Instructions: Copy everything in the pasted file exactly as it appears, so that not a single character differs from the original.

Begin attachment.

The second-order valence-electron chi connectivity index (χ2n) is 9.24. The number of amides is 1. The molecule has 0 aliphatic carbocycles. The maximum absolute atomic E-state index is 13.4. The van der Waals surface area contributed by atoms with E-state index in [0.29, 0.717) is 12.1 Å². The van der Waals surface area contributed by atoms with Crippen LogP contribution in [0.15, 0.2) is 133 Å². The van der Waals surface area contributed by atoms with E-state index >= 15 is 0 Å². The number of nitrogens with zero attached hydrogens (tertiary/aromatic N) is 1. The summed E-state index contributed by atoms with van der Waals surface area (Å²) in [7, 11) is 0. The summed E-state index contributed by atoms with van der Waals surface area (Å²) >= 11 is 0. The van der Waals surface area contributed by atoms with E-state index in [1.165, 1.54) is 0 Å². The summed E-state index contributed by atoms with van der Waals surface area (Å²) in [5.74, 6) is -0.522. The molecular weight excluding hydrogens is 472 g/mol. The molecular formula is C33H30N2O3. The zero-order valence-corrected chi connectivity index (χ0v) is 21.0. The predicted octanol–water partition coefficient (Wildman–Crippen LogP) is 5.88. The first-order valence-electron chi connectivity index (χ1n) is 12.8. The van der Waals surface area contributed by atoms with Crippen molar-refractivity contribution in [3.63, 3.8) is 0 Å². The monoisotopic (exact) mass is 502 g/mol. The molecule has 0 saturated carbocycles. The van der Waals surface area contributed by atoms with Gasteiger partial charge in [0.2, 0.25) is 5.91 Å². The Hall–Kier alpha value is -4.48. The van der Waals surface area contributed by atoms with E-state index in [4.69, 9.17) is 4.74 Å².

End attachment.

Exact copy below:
The second-order valence-electron chi connectivity index (χ2n) is 9.24. The number of amides is 1. The molecule has 0 aliphatic carbocycles. The maximum absolute atomic E-state index is 13.4. The van der Waals surface area contributed by atoms with E-state index in [0.29, 0.717) is 12.1 Å². The van der Waals surface area contributed by atoms with Crippen LogP contribution in [0.15, 0.2) is 133 Å². The van der Waals surface area contributed by atoms with E-state index >= 15 is 0 Å². The number of nitrogens with zero attached hydrogens (tertiary/aromatic N) is 1. The summed E-state index contributed by atoms with van der Waals surface area (Å²) in [7, 11) is 0. The summed E-state index contributed by atoms with van der Waals surface area (Å²) >= 11 is 0. The van der Waals surface area contributed by atoms with E-state index in [1.165, 1.54) is 0 Å². The summed E-state index contributed by atoms with van der Waals surface area (Å²) in [5.74, 6) is -0.522. The molecular weight excluding hydrogens is 472 g/mol. The molecular formula is C33H30N2O3. The zero-order valence-corrected chi connectivity index (χ0v) is 21.0. The predicted octanol–water partition coefficient (Wildman–Crippen LogP) is 5.88. The first-order valence-electron chi connectivity index (χ1n) is 12.8. The van der Waals surface area contributed by atoms with Crippen molar-refractivity contribution in [3.63, 3.8) is 0 Å². The monoisotopic (exact) mass is 502 g/mol. The molecule has 0 saturated carbocycles. The van der Waals surface area contributed by atoms with Gasteiger partial charge in [0.2, 0.25) is 5.91 Å². The Hall–Kier alpha value is -4.48. The van der Waals surface area contributed by atoms with E-state index in [4.69, 9.17) is 4.74 Å².